By Nile Elwardani, MPH, Ph.D.
This is an email comment I got from a friend in America in reaction to the demonstrations that arose in Cairo over the reprehensible inflammatory anti-Muslim film "The Innocence of Muslims."
She wrote: "Muslims need to get a thicker skin. Can you imagine Americans rioting every time someone said something offensive against a Christian or Jew?"
My answer: No, I can't because Christians and Jews are well off in America today. They are not down-graded or tortured or jailed just for living their lives. Their futures have not been stolen from them by their governments and outside forces that support dictators that rule over them. No, they are OK, they have the freedom to just ignore such offenses.
But I can imagine another scenario that would set people aflame. It already happened once, I was there. The Rodney King riots (Los Angeles 1992) were set off because an unknown uneducated black man name Rodney King did not get justice. This started riots, far far worse than the peaceful demonstrations here in Cairo. Widespread looting, assault, arson and murder occurred during the riots in Los Angeles, and estimates of property damages topped one billion dollars.
Contrast this to these past days in Egypt. Egyptians burnt one American flag. There was no looting, arson or murder. Egyptians did not loot or burn buildings or shoot people, as happened during the Rodney King riots. What do Egyptians and African Americans have in common? Why did they both react so strongly to injustice and indignity?
Because the ground was fertile. Both groups already felt down-trodden. They already felt that they have suffered and continue to suffer from racism, economic exclusion, horrible schools and horrendous housing and severe disenfranchisement. They have already lost so much and have so little. What does the African American have left in the inner city? And the Egyptians in their impoverished nation, ruled over by an American backed dictator Hosny Mubarak for 30 years?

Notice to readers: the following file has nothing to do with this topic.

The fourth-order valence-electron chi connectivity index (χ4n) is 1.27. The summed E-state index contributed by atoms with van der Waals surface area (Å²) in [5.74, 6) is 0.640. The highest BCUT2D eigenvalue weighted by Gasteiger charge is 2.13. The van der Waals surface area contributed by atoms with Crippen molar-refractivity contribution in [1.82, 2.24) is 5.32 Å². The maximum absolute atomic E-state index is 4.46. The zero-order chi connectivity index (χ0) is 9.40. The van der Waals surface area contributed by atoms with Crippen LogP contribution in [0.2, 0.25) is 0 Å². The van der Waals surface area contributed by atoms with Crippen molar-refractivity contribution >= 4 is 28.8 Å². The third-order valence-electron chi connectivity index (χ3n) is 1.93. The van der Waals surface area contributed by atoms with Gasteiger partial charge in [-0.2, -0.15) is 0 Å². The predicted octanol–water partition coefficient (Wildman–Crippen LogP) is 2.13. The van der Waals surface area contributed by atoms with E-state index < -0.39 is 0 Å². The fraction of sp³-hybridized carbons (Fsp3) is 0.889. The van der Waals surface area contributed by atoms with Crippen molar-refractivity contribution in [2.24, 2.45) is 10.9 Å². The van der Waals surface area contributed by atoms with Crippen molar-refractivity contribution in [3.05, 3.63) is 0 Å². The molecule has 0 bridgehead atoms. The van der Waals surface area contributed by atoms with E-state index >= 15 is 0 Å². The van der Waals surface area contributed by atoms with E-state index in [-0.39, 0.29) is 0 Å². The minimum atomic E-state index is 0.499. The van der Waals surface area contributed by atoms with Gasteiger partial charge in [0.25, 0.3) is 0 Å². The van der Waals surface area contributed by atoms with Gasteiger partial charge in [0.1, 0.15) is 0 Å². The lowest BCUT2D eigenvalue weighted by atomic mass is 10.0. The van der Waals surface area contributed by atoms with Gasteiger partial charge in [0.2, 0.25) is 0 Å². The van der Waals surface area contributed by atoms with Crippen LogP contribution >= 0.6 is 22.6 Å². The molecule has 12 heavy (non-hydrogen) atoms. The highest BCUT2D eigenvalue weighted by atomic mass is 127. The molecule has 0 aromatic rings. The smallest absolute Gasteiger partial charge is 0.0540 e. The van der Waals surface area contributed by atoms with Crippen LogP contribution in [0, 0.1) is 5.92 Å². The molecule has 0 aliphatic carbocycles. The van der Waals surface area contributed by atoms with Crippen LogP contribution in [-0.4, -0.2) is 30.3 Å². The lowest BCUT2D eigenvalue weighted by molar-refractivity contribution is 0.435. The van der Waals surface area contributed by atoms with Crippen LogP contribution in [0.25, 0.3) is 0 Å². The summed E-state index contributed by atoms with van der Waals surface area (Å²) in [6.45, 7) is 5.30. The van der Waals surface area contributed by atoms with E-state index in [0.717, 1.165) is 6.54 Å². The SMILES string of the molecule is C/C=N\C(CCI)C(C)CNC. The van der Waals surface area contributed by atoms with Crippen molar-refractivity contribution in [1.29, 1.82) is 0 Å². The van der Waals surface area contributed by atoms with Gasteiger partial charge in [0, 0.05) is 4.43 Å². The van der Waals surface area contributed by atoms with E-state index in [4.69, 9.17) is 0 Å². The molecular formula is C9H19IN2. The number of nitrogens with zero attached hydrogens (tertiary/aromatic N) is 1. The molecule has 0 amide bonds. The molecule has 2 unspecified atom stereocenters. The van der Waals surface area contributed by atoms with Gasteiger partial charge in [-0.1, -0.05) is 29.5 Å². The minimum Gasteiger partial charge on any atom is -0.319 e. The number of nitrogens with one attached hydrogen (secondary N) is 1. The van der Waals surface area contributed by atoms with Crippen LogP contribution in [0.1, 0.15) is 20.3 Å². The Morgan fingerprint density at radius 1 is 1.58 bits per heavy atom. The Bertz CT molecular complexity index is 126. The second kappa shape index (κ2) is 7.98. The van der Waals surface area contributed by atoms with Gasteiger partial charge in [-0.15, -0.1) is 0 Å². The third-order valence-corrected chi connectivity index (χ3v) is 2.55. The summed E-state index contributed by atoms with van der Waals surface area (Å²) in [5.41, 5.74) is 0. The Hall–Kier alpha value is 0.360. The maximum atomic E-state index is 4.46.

They have their dignity.
Just imagine if someone from another culture or country made a horrendous video that depicted Martin Luther King, Jr. as a child molester, a murder, a rapist, a liar, a cheat and ignorant buffoon. Just imagine if such a horrible video was made and sent from another country to the US and targeted African Americans and was seen by millions. I can well imagine that there would be a huge reaction, not unlike the demonstrations we are seeing here in Egypt over the reprehensible depiction of the Prophet Mohamed
Just as Muslims the world over hold the Prophet Mohamed in great regard, so do the African American people hold MLK in great regard, as do many others the world over. African Americans and many Muslims (certainly the poor down trodden of Egypt) have been so disenfranchised and treated so poorly and have so little except their dignity. When their dignity is also attacked - their reaction, quite naturally, is to defend their dignity. I imagine poor African Americans would do the same in the example I sight above. They did so when Rodney King was not given justice.
Maybe this example will ring true for you and maybe now you will begin to see things from another perspective, not through the eyes of privileged American living with dignity in a nice home, and has never felt the sting of racism and the pain of utter injustice - but through the eyes of a down trodden poor African American who has little to hold on to but dignity, or a poor Egyptian who has lived under a repressive dictatorship and has been beaten, imprisoned or has lost a brother or a job or just never could get a job - a person that is left with only his/her dignity. Can you see through their eyes? Can you see why it would send spurs of hurt and anger to those two different peoples from different parts of the world. Can you imagine how they feel when their prophet, or icon, or their mentor, is treated with such disrespect? It is easy to have "thick skin" and not care about such offenses when you have everything you need and you are not disenfranchised. However, when you have nothing left but your dignity, you will hold on with all your might.
Muslims may very well need thicker skins (and not react to such provocations) while privileged Western societies need to learn respect for others. And most important - Western governments must walk the walk - not only talk the talk of democracy - Western governments must STOP backing dictators who destroy their countries and peoples. The dictators and their allies in the West are responsible for the tremendous frustration and injustice the people on the street are now protesting against.
Can you now see through another's eyes and understand?
A longtime board member of the Levantine Cultural Center, Nile El Wardani is currently based in Cairo.